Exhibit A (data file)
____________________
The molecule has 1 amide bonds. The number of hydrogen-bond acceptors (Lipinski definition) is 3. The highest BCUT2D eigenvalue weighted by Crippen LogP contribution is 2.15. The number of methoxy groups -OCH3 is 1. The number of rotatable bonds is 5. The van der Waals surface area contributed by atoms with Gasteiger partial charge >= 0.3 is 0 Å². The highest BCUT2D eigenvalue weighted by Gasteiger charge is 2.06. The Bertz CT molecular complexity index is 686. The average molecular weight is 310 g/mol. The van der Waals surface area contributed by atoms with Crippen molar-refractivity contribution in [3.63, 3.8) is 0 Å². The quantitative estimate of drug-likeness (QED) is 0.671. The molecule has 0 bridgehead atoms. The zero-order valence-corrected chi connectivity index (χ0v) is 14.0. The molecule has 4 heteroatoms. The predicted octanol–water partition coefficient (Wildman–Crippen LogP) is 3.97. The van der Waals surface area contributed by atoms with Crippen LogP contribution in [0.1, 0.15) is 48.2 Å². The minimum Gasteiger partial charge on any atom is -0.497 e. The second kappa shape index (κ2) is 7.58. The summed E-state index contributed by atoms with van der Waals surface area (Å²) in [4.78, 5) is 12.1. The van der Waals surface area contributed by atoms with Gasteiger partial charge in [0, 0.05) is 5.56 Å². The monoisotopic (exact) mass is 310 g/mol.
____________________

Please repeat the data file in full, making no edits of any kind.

The molecule has 1 amide bonds. The number of hydrogen-bond acceptors (Lipinski definition) is 3. The highest BCUT2D eigenvalue weighted by Crippen LogP contribution is 2.15. The number of methoxy groups -OCH3 is 1. The number of rotatable bonds is 5. The van der Waals surface area contributed by atoms with Gasteiger partial charge >= 0.3 is 0 Å². The highest BCUT2D eigenvalue weighted by Gasteiger charge is 2.06. The Bertz CT molecular complexity index is 686. The average molecular weight is 310 g/mol. The van der Waals surface area contributed by atoms with Crippen molar-refractivity contribution in [3.63, 3.8) is 0 Å². The quantitative estimate of drug-likeness (QED) is 0.671. The molecule has 0 bridgehead atoms. The zero-order valence-corrected chi connectivity index (χ0v) is 14.0. The molecule has 4 heteroatoms. The predicted octanol–water partition coefficient (Wildman–Crippen LogP) is 3.97. The van der Waals surface area contributed by atoms with Crippen LogP contribution in [0.1, 0.15) is 48.2 Å². The minimum Gasteiger partial charge on any atom is -0.497 e. The second kappa shape index (κ2) is 7.58. The summed E-state index contributed by atoms with van der Waals surface area (Å²) in [4.78, 5) is 12.1. The van der Waals surface area contributed by atoms with Gasteiger partial charge in [0, 0.05) is 5.56 Å². The monoisotopic (exact) mass is 310 g/mol.